I understand the need to seemingly grasp at straws for explanations of horror. Writers need to write, and they think, and then they write what they think, and they participate in the conversation — helpful or not — because it’s what writers do. It’s cynical to say that they need to capitalize on tragedy to get clicks, and I’m completely self aware that by putting my own thoughts into words I am participating in the same process, but there is truth to this cynicism.

Here’s my point.

These things are overwhelming. They are confusing. And we just don’t know what to do about it yet. Or maybe we do, but we’re just not all on board yet. We need to examine our proclivity for degrading women, especially when we have entire industries dedicated to it. We need to do something for the mentally ill. We need to talk about these things, and we need to lose our minds whenever this happens. Because if we refuse to examine our biggest, most glaring flaws, we risk normalizing the terror.

Everyday Robots


Damon Albarn, probably most famous for being the cartoonishly british voice of the Gorillaz and the more humble half of the Oasis V. Blur battle of the 90s, has released his first solo album. It is so small and quiet, the only thing that really sticks with you are the voices — both the hypnotic samples he includes and his own iconic croon. Lucky for him, that East London accent is a treasure.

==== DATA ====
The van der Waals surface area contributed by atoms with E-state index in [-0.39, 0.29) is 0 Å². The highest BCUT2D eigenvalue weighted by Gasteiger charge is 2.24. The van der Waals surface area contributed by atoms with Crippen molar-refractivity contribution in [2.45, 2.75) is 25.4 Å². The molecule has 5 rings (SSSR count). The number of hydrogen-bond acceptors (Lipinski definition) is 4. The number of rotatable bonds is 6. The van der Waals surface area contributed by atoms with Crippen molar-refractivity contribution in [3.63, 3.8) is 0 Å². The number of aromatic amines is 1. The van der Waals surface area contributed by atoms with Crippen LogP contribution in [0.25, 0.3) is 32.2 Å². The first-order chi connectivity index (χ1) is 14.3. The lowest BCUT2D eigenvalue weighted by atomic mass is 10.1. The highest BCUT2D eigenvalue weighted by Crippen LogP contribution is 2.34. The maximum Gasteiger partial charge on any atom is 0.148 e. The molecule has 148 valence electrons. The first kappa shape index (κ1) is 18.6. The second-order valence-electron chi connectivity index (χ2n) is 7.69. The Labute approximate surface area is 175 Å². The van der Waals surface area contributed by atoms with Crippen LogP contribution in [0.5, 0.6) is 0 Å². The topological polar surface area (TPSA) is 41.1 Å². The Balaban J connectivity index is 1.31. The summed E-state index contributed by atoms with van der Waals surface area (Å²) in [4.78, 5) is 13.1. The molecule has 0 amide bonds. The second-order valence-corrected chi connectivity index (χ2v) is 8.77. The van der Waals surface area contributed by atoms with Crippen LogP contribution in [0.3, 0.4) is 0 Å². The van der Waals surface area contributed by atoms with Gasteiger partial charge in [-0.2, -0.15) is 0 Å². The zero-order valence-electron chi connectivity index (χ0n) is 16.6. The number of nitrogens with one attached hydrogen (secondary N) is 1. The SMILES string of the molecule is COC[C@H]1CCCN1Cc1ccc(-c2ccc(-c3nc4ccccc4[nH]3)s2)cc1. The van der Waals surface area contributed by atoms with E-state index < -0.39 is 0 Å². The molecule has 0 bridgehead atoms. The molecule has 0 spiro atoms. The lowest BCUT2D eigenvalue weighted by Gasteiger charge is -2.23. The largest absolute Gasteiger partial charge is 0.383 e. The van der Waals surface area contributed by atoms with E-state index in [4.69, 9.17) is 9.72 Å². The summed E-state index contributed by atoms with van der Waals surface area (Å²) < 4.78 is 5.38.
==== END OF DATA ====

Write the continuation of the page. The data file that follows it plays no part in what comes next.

This album doesn’t sound anything like the Gorillaz, so if that’s your thing (your only thing) then this whole album will probably be pretty disappointing. In fact, Albarn replaced any hip-hop sensibility he might have with pure pop melodies. This album seems more like a return to Blur’s softer sensibilities than a follow up to Plastic Beach (or, I guess, The Fall). But even when Blur took it slow, with tracks like End of Century or  Tender, they always swelled into something big:

The songs on Albarn’s solo album, Everyday Robots, do no such thing. Ever. The whole thing is as calm as a gloomy London afternoon (I would guess). The joy comes from finding out what a Brit-Pop pioneer and 90s alt-rock vet like Albarn has to say about pop music in 2014. The answer is not much, but it’s still a joy to hear.